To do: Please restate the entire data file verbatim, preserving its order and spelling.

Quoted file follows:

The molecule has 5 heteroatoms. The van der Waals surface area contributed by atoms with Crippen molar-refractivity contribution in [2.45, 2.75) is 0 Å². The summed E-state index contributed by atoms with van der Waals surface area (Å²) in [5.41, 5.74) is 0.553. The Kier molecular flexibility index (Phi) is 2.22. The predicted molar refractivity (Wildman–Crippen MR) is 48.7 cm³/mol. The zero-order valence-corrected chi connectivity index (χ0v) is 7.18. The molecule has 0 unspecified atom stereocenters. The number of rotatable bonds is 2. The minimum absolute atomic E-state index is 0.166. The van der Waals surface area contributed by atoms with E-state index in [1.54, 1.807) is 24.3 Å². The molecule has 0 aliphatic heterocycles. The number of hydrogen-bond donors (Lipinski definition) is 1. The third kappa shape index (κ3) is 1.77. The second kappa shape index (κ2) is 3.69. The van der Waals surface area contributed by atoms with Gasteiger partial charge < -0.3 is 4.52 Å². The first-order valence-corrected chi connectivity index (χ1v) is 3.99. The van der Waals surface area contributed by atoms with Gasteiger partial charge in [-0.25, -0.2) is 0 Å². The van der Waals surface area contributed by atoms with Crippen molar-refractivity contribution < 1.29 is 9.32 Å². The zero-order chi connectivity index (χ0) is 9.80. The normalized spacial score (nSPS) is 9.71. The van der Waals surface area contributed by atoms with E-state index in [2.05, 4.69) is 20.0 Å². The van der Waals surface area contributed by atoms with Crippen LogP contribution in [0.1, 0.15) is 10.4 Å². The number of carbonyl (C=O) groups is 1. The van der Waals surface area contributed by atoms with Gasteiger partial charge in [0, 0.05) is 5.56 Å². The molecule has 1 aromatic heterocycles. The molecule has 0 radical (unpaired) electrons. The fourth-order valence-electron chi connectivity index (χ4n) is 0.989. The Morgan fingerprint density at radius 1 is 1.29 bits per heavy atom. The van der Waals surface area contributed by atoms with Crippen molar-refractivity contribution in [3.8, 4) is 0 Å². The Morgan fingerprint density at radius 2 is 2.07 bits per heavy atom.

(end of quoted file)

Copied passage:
The molecule has 5 heteroatoms. The van der Waals surface area contributed by atoms with Crippen molar-refractivity contribution in [2.45, 2.75) is 0 Å². The summed E-state index contributed by atoms with van der Waals surface area (Å²) in [5.41, 5.74) is 0.553. The Kier molecular flexibility index (Phi) is 2.22. The predicted molar refractivity (Wildman–Crippen MR) is 48.7 cm³/mol. The zero-order valence-corrected chi connectivity index (χ0v) is 7.18. The molecule has 0 unspecified atom stereocenters. The number of rotatable bonds is 2. The minimum absolute atomic E-state index is 0.166. The van der Waals surface area contributed by atoms with E-state index in [1.54, 1.807) is 24.3 Å². The molecule has 0 aliphatic heterocycles. The number of hydrogen-bond donors (Lipinski definition) is 1. The third kappa shape index (κ3) is 1.77. The second kappa shape index (κ2) is 3.69. The van der Waals surface area contributed by atoms with Gasteiger partial charge < -0.3 is 4.52 Å². The first-order valence-corrected chi connectivity index (χ1v) is 3.99. The van der Waals surface area contributed by atoms with Gasteiger partial charge in [-0.25, -0.2) is 0 Å². The van der Waals surface area contributed by atoms with Crippen molar-refractivity contribution < 1.29 is 9.32 Å². The zero-order chi connectivity index (χ0) is 9.80. The normalized spacial score (nSPS) is 9.71. The van der Waals surface area contributed by atoms with E-state index in [2.05, 4.69) is 20.0 Å². The van der Waals surface area contributed by atoms with Crippen LogP contribution in [0.1, 0.15) is 10.4 Å². The number of carbonyl (C=O) groups is 1. The van der Waals surface area contributed by atoms with Gasteiger partial charge in [0, 0.05) is 5.56 Å². The molecule has 1 aromatic heterocycles. The molecule has 0 radical (unpaired) electrons. The fourth-order valence-electron chi connectivity index (χ4n) is 0.989. The Morgan fingerprint density at radius 1 is 1.29 bits per heavy atom. The van der Waals surface area contributed by atoms with Crippen molar-refractivity contribution in [3.8, 4) is 0 Å². The Morgan fingerprint density at radius 2 is 2.07 bits per heavy atom.